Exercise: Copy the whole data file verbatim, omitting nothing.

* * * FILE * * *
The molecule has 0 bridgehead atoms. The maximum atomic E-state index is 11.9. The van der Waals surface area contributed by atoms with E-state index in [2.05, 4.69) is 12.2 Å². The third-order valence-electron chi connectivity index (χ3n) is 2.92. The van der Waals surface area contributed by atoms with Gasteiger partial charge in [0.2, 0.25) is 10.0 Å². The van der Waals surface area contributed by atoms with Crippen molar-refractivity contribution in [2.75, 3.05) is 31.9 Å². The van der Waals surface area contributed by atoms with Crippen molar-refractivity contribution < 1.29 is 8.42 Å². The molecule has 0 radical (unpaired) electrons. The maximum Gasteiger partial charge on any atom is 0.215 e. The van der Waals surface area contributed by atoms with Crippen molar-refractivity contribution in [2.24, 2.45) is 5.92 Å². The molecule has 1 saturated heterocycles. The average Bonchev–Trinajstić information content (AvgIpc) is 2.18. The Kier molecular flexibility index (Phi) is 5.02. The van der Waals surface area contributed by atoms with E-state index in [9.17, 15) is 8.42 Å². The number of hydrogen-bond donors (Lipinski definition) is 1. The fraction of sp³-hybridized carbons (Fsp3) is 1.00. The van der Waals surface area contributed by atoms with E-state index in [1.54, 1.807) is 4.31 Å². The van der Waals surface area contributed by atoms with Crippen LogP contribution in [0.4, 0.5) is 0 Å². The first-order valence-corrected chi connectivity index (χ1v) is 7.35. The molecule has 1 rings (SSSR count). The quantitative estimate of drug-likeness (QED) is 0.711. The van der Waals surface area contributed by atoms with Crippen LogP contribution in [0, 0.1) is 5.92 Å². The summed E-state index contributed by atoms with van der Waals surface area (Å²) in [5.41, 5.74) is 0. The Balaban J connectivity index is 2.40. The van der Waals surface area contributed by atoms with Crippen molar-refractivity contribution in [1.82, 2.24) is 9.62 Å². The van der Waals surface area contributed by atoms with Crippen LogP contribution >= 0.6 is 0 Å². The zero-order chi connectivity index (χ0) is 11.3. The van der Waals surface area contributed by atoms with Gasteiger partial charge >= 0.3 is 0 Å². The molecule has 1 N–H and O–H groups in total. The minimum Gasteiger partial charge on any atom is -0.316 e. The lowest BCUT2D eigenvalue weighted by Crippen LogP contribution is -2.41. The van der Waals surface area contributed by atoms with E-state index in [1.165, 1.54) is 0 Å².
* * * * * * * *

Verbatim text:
The molecule has 0 bridgehead atoms. The maximum atomic E-state index is 11.9. The van der Waals surface area contributed by atoms with E-state index in [2.05, 4.69) is 12.2 Å². The third-order valence-electron chi connectivity index (χ3n) is 2.92. The van der Waals surface area contributed by atoms with Gasteiger partial charge in [0.2, 0.25) is 10.0 Å². The van der Waals surface area contributed by atoms with Crippen molar-refractivity contribution in [2.75, 3.05) is 31.9 Å². The van der Waals surface area contributed by atoms with Crippen molar-refractivity contribution < 1.29 is 8.42 Å². The molecule has 0 radical (unpaired) electrons. The maximum Gasteiger partial charge on any atom is 0.215 e. The van der Waals surface area contributed by atoms with Crippen molar-refractivity contribution in [2.24, 2.45) is 5.92 Å². The molecule has 1 saturated heterocycles. The average Bonchev–Trinajstić information content (AvgIpc) is 2.18. The Kier molecular flexibility index (Phi) is 5.02. The van der Waals surface area contributed by atoms with E-state index in [9.17, 15) is 8.42 Å². The number of hydrogen-bond donors (Lipinski definition) is 1. The fraction of sp³-hybridized carbons (Fsp3) is 1.00. The van der Waals surface area contributed by atoms with E-state index in [1.54, 1.807) is 4.31 Å². The van der Waals surface area contributed by atoms with Crippen LogP contribution in [0.4, 0.5) is 0 Å². The first-order valence-corrected chi connectivity index (χ1v) is 7.35. The molecule has 1 rings (SSSR count). The quantitative estimate of drug-likeness (QED) is 0.711. The van der Waals surface area contributed by atoms with Crippen LogP contribution in [0, 0.1) is 5.92 Å². The summed E-state index contributed by atoms with van der Waals surface area (Å²) in [5.41, 5.74) is 0. The Balaban J connectivity index is 2.40. The van der Waals surface area contributed by atoms with Crippen molar-refractivity contribution in [1.82, 2.24) is 9.62 Å². The van der Waals surface area contributed by atoms with Crippen LogP contribution >= 0.6 is 0 Å². The zero-order chi connectivity index (χ0) is 11.3. The van der Waals surface area contributed by atoms with Gasteiger partial charge >= 0.3 is 0 Å². The molecule has 1 N–H and O–H groups in total. The minimum Gasteiger partial charge on any atom is -0.316 e. The lowest BCUT2D eigenvalue weighted by Crippen LogP contribution is -2.41. The van der Waals surface area contributed by atoms with E-state index in [1.165, 1.54) is 0 Å².